QA The Playability of Blades

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Editor's Note: This is the latest in a weekly Q&A feature from The Golf Channel's Chief Technical Advisor Frank Thomas. To submit a question for possible use in this column, email letsbefrank@thegolfchannel.com
 

Hi Frank,
I recently purchased a set of 1995 Hogan Apex blades with the red line and the word 'forged' under the Ben Hogan. I hit them really well even though they are a small blade. Has there been much change over the years in blade irons? Would there be any advantage to looking into a new set of Apex clubs? -- Thanks, Dennis Sobolewski Monrovia, CA


Dennis,
If this is a semi cavity back iron and the red line is under the words 'Hogan' and 'forged,' it is the Edge GCD Tour model introduced in 1996 model. The company may have started the introduction in 1995. This is a good iron and more forgiving than some of the other models that Hogan has produced. If the red line is under the word 'Ben' and the word 'forged' under 'Hogan,' then it was introduced in 1978. It is a blade style and less forgiving than the GCD model.
 
If you hit your irons well then don't expect magic from a new set.
 
Yes, the technology has changed for the better in irons and they come in a range of playability factors. About 300 irons are listed on my site in different playability factors categories with suggested use by skill levels. See www.franklygolf.com and search under Maltby Playability Factor. This is only a guideline.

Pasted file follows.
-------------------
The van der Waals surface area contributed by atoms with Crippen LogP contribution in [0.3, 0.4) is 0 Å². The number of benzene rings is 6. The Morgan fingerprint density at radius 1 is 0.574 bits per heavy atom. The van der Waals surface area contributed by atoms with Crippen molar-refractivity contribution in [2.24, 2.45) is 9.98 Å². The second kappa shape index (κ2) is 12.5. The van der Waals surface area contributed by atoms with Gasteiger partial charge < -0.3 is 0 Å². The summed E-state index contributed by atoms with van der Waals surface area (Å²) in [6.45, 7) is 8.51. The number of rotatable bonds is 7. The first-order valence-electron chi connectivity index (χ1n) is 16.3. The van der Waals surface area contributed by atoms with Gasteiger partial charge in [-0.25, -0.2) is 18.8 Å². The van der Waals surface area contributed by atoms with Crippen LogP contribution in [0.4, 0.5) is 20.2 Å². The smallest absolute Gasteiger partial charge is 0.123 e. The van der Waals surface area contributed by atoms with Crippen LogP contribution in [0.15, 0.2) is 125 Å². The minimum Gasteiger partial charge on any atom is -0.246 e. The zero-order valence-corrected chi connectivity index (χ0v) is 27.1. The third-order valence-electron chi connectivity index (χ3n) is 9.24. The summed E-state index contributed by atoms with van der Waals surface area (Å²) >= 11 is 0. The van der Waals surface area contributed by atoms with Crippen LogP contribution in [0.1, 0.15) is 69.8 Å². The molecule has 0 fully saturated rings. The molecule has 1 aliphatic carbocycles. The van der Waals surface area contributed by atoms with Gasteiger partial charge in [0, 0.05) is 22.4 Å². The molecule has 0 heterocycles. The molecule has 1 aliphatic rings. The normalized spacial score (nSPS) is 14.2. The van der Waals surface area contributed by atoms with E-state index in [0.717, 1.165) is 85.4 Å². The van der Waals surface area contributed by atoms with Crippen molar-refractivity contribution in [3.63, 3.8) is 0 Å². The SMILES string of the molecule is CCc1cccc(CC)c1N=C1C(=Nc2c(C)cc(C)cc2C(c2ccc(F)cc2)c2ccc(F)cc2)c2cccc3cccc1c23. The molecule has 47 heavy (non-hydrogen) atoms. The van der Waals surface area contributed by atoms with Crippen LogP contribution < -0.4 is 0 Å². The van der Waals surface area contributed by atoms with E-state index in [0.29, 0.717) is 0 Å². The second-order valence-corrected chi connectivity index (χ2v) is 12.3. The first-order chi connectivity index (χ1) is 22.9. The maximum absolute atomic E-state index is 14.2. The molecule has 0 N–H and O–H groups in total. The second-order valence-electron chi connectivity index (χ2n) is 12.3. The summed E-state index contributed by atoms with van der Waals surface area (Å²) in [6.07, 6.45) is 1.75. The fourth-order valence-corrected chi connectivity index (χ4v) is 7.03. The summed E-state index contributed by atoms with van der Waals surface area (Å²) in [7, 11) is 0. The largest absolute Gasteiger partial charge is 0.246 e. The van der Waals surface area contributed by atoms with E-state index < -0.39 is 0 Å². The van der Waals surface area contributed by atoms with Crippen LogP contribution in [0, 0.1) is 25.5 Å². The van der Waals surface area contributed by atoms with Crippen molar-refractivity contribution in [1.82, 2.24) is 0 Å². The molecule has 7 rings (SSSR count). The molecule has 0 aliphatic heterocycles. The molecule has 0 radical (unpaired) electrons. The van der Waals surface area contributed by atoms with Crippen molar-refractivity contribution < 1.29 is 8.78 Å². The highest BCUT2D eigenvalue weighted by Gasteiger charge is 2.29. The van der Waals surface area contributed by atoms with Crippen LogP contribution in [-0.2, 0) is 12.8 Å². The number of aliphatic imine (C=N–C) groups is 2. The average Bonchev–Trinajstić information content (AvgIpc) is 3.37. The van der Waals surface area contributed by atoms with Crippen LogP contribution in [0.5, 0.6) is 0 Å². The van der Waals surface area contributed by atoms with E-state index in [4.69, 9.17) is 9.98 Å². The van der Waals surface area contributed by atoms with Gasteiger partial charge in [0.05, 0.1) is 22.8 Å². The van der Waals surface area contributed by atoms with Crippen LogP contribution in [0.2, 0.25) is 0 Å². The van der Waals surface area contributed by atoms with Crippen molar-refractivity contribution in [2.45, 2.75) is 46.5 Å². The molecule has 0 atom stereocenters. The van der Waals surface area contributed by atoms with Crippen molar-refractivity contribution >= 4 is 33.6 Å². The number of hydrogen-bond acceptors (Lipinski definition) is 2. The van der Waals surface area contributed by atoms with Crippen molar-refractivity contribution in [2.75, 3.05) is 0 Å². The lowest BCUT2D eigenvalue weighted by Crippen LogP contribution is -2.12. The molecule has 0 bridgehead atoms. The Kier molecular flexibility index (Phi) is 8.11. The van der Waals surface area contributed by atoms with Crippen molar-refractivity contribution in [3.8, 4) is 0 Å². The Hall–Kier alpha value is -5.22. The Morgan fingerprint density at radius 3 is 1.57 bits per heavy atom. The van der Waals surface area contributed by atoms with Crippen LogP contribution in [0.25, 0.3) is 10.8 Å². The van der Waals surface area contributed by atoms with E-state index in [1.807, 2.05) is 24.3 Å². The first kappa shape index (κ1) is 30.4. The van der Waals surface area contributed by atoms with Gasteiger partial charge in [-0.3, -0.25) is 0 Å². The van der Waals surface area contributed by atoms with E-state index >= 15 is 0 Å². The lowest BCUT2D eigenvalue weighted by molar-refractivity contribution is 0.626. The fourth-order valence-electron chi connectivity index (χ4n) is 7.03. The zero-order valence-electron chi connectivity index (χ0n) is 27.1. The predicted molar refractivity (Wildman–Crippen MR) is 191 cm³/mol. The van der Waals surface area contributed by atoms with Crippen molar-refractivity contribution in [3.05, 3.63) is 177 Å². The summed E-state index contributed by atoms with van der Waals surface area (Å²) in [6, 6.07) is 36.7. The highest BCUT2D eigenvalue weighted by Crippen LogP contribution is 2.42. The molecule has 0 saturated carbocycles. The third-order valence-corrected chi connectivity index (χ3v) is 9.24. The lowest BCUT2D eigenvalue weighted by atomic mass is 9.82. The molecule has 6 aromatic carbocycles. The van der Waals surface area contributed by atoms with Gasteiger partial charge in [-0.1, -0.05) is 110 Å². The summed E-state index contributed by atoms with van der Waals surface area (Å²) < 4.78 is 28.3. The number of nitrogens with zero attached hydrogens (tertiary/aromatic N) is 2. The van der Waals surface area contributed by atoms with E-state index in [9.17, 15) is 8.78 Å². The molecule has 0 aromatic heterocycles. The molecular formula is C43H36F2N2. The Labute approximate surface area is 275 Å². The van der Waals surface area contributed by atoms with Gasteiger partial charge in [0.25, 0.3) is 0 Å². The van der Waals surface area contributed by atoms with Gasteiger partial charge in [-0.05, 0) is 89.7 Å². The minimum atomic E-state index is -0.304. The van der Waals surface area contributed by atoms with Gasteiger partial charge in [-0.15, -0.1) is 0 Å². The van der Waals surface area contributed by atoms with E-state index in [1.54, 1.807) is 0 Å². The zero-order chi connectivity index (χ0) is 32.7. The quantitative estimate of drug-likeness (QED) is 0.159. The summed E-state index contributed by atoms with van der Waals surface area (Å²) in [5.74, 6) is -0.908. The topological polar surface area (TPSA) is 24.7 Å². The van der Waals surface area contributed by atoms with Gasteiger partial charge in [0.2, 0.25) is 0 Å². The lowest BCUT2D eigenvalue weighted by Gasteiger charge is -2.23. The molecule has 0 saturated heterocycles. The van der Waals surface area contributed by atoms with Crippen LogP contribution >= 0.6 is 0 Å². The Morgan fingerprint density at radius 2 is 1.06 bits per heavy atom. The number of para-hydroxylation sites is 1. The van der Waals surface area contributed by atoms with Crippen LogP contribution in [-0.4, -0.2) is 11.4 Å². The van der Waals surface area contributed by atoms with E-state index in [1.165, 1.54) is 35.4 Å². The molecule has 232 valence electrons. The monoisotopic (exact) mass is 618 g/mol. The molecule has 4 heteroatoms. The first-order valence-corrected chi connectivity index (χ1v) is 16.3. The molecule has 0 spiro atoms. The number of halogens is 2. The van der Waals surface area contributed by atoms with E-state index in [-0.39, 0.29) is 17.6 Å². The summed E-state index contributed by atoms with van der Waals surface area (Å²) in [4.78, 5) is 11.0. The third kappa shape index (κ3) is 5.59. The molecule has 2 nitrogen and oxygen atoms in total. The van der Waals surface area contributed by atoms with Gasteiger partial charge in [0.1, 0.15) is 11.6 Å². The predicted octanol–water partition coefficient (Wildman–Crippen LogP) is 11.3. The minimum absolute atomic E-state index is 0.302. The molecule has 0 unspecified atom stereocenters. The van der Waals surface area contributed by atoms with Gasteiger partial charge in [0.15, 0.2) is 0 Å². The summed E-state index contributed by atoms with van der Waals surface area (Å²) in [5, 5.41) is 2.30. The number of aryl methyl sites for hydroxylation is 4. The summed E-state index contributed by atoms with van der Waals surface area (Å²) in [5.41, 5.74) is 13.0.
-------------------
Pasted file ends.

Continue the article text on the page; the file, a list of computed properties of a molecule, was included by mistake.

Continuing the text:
Of greatest importance is that you feel comfortable with your irons and this will develop confidence. If you are happy with your present set of irons, then stay with them but it doesn't hurt to look around anyway. However, don't expect a significant difference in performance, as the technology in irons has not changed much, other than clubs have become a little more forgiving and are thus a little easier to hit. Check my website for some options to look for.

Dear Frank,
Due to a series of health problems, it has now been five years since I last played golf. I have a new hip and two 'stents' in my aorta. I am in my early 70s and I am anxious to get back to the game and need new equipment. When I played my last game, my handicap was 12 and I was hitting it long and straight with a titanium driver (which now matches my hip), 4,5,7,and 9 graphite metal-woods and graphite irons.

Please advise as I am anxious to place an order and get started. -- Thanks, Barbara Wright

 
Barbara,
Congratulations for getting through the health problems and even more so getting back into the game. Nobody can tell you that this game isn't one of the most addictive ever. Let's be frank, you will take a little time to get back to your 12 handicap, but don't let that affect you.
 
I would suggest that you start with your woods and get one of the newer titanium drivers with a high COR (see my website www.franklygolf.com under 'Frankly Speaking' to learn more about COR). Most of the new drivers are at the limit so you don't have to worry. Choose a driver with a loft of about 14 and hang on to your 4,5,7, and 9 woods for now. Iron technology has not changed so much in the last 10 years, so these are still OK for a while. You should, however, try one of the newer soft core balls such as the Precept XP3, the Titleist DT Solo or Callaway HX Pearl.